Hope by Christine Collinson

When he returns home from the stone yard, as the shadows of dusk settle over the town, the baby is still there. The basket rests discreetly in a corner where her tiny body lies, swaddled in plain white cloth.

As usual, the fire is unlit; a few lumps of coal remain in the scuttle but they are like black gold. He looks down at his hands, almost as rough now as the stone he works. Since the mill closed, this is how it is; the supply of cotton strangled by a distant war, unknown to him but real enough. As his workmate said after their last shift, ‘It’s American cotton, Jack, or nowt.’

His mind turns to food; semi-bare cupboards face him with a dismal lack of offerings. Going upstairs to look in on Margaret, he finds her sleeping, layers of thin blankets dragged up to her chin. “I’ll be back soon, Maggie,” he whispers into the cool air.

At the soup kitchen, the aroma dives to the pit of his belly. They give him his due portion; it’s thin, but he almost scalds his tongue devouring it. Sitting at the soup-spattered table, he’s barely aware of the others, or the conversations generated by fleeting respite. Tomorrow, he decides, he will encourage Margaret to come.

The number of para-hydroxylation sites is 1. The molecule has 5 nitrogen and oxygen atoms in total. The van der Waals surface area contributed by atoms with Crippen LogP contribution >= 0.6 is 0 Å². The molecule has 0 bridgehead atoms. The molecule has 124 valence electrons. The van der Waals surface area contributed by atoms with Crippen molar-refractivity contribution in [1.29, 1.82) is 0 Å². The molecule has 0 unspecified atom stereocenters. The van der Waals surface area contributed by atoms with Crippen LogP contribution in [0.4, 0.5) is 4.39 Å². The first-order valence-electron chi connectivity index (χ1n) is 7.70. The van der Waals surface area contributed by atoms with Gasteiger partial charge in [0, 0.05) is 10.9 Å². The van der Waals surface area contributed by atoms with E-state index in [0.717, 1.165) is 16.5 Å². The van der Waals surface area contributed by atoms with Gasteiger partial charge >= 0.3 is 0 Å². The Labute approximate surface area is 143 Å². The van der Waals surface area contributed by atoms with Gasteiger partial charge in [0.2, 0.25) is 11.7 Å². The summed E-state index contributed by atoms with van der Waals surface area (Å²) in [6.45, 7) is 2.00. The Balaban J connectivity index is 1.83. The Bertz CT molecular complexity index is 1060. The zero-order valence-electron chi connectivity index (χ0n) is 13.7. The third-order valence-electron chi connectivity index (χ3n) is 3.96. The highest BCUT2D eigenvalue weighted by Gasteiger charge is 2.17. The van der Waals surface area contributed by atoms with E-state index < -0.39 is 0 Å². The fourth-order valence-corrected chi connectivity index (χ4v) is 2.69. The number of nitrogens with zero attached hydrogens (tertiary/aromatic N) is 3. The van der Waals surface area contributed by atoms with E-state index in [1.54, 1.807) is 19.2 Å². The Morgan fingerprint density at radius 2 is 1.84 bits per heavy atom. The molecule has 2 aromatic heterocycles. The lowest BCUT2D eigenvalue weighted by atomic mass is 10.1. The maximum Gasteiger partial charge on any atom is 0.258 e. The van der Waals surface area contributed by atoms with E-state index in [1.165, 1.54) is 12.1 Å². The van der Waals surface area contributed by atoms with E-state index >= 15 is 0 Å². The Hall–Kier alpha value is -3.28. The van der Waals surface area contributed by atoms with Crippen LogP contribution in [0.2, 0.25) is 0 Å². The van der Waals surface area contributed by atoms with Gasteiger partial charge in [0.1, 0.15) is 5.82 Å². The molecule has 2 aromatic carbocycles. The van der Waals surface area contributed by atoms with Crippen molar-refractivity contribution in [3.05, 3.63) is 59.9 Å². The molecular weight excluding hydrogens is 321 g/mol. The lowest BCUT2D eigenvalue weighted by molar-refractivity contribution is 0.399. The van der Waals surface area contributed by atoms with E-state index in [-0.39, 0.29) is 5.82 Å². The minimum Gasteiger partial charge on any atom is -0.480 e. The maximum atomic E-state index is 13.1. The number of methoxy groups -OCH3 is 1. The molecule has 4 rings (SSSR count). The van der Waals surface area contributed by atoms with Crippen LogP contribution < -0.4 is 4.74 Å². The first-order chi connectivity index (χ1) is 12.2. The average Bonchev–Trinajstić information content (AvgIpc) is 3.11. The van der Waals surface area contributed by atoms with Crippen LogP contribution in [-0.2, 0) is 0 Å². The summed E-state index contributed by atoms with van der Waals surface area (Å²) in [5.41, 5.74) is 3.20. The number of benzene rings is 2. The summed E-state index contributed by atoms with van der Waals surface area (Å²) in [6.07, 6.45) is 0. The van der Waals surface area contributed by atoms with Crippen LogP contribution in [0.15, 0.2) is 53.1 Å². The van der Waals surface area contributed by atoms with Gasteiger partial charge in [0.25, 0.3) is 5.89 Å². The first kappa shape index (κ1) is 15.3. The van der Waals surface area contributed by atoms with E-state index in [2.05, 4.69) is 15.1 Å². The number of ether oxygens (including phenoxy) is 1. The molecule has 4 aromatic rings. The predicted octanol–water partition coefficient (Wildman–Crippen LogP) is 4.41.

Walking home, he sees in a store window the daily lives of himself and others reflected back. Rows of empty jars and a stack of barren crates. No salt, no spices, no farthing candles, no matches; and just a single mug of buttermilk on one shelf.

He finds her sitting motionless in the grey-gloom, her sallow face fixed on the miniature basket. He sees the familiar white swaddling out of the corner of his eye. Somehow he realises he will never forget this scene because it’s like he’s not here at all, but observing it through distant mist.

She is too exhausted to cry more. Gently, he hands her a chunk of bread from the soup kitchen. Taking it, she looks at him with a glimmer of acknowledgement. He brushes one callused hand against her cheek.

Tomorrow, he knows, they must have the basket taken away. Just one more person in this town to be taken.


Christine Collinson writes (mainly historical) short fiction. Her work has appeared in The Cabinet Of Heed, Firefly, Ad Hoc Fiction and Paragraph Planet. Find her on Twitter @collinson26.

Image: Nathan Burrows